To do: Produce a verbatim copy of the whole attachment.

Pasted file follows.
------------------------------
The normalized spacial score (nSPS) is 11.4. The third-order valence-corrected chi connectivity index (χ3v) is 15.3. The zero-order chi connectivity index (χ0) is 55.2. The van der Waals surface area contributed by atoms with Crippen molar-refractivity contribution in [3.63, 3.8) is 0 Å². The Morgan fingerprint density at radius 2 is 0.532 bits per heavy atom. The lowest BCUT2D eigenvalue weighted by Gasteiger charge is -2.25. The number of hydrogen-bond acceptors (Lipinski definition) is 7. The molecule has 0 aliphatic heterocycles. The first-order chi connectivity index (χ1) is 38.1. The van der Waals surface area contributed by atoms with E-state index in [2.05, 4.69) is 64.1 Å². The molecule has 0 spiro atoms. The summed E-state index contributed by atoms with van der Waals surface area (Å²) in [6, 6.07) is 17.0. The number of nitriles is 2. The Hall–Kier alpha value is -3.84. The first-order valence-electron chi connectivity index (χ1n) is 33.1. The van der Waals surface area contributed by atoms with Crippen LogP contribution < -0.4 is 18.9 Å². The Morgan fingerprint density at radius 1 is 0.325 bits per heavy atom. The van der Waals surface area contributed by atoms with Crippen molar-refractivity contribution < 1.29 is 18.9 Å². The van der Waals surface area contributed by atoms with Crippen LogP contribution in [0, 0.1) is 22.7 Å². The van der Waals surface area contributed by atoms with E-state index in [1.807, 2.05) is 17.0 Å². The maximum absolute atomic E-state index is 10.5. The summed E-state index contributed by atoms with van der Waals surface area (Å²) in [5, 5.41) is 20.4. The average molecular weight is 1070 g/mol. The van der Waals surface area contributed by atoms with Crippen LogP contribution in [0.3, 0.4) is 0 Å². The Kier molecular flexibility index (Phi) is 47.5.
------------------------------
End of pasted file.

The normalized spacial score (nSPS) is 11.4. The third-order valence-corrected chi connectivity index (χ3v) is 15.3. The zero-order chi connectivity index (χ0) is 55.2. The van der Waals surface area contributed by atoms with Crippen molar-refractivity contribution in [3.63, 3.8) is 0 Å². The Morgan fingerprint density at radius 2 is 0.532 bits per heavy atom. The lowest BCUT2D eigenvalue weighted by Gasteiger charge is -2.25. The number of hydrogen-bond acceptors (Lipinski definition) is 7. The molecule has 0 aliphatic heterocycles. The first-order chi connectivity index (χ1) is 38.1. The van der Waals surface area contributed by atoms with E-state index in [2.05, 4.69) is 64.1 Å². The molecule has 0 spiro atoms. The summed E-state index contributed by atoms with van der Waals surface area (Å²) in [6, 6.07) is 17.0. The number of nitriles is 2. The Hall–Kier alpha value is -3.84. The first-order valence-electron chi connectivity index (χ1n) is 33.1. The van der Waals surface area contributed by atoms with Crippen LogP contribution < -0.4 is 18.9 Å². The Morgan fingerprint density at radius 1 is 0.325 bits per heavy atom. The van der Waals surface area contributed by atoms with Crippen molar-refractivity contribution < 1.29 is 18.9 Å². The van der Waals surface area contributed by atoms with Crippen LogP contribution in [0, 0.1) is 22.7 Å². The van der Waals surface area contributed by atoms with E-state index in [1.807, 2.05) is 17.0 Å². The maximum absolute atomic E-state index is 10.5. The summed E-state index contributed by atoms with van der Waals surface area (Å²) in [5, 5.41) is 20.4. The average molecular weight is 1070 g/mol. The van der Waals surface area contributed by atoms with Crippen LogP contribution in [0.3, 0.4) is 0 Å². The Kier molecular flexibility index (Phi) is 47.5.